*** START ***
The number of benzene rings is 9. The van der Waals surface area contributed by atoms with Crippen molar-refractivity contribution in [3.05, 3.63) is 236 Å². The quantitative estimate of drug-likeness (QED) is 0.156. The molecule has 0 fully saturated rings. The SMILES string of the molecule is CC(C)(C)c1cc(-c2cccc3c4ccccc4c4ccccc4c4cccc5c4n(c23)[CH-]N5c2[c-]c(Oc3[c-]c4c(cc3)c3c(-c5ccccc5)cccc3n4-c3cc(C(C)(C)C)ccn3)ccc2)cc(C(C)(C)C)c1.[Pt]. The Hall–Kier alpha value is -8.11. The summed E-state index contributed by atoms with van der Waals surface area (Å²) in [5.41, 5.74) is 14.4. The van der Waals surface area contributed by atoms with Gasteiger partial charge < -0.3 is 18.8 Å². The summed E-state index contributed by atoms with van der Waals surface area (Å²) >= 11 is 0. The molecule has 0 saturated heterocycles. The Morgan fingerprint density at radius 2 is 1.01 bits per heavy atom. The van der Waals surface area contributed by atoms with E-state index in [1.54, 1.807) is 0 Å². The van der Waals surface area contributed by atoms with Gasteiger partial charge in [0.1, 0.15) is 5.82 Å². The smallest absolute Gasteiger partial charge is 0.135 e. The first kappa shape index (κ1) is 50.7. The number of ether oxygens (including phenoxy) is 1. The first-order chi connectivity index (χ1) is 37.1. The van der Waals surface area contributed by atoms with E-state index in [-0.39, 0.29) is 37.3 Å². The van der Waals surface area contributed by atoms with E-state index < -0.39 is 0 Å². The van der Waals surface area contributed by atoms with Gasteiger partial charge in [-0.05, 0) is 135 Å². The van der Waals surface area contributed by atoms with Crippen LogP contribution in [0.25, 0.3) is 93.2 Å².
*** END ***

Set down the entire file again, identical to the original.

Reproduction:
The number of benzene rings is 9. The van der Waals surface area contributed by atoms with Crippen molar-refractivity contribution in [3.05, 3.63) is 236 Å². The quantitative estimate of drug-likeness (QED) is 0.156. The molecule has 0 fully saturated rings. The SMILES string of the molecule is CC(C)(C)c1cc(-c2cccc3c4ccccc4c4ccccc4c4cccc5c4n(c23)[CH-]N5c2[c-]c(Oc3[c-]c4c(cc3)c3c(-c5ccccc5)cccc3n4-c3cc(C(C)(C)C)ccn3)ccc2)cc(C(C)(C)C)c1.[Pt]. The Hall–Kier alpha value is -8.11. The summed E-state index contributed by atoms with van der Waals surface area (Å²) in [5.41, 5.74) is 14.4. The van der Waals surface area contributed by atoms with Gasteiger partial charge < -0.3 is 18.8 Å². The summed E-state index contributed by atoms with van der Waals surface area (Å²) >= 11 is 0. The molecule has 0 saturated heterocycles. The Morgan fingerprint density at radius 2 is 1.01 bits per heavy atom. The van der Waals surface area contributed by atoms with E-state index in [1.54, 1.807) is 0 Å². The van der Waals surface area contributed by atoms with Gasteiger partial charge in [0.1, 0.15) is 5.82 Å². The smallest absolute Gasteiger partial charge is 0.135 e. The first kappa shape index (κ1) is 50.7. The number of ether oxygens (including phenoxy) is 1. The first-order chi connectivity index (χ1) is 37.1. The van der Waals surface area contributed by atoms with E-state index in [-0.39, 0.29) is 37.3 Å². The van der Waals surface area contributed by atoms with E-state index < -0.39 is 0 Å². The van der Waals surface area contributed by atoms with Gasteiger partial charge in [-0.05, 0) is 135 Å². The van der Waals surface area contributed by atoms with Crippen LogP contribution in [0.25, 0.3) is 93.2 Å².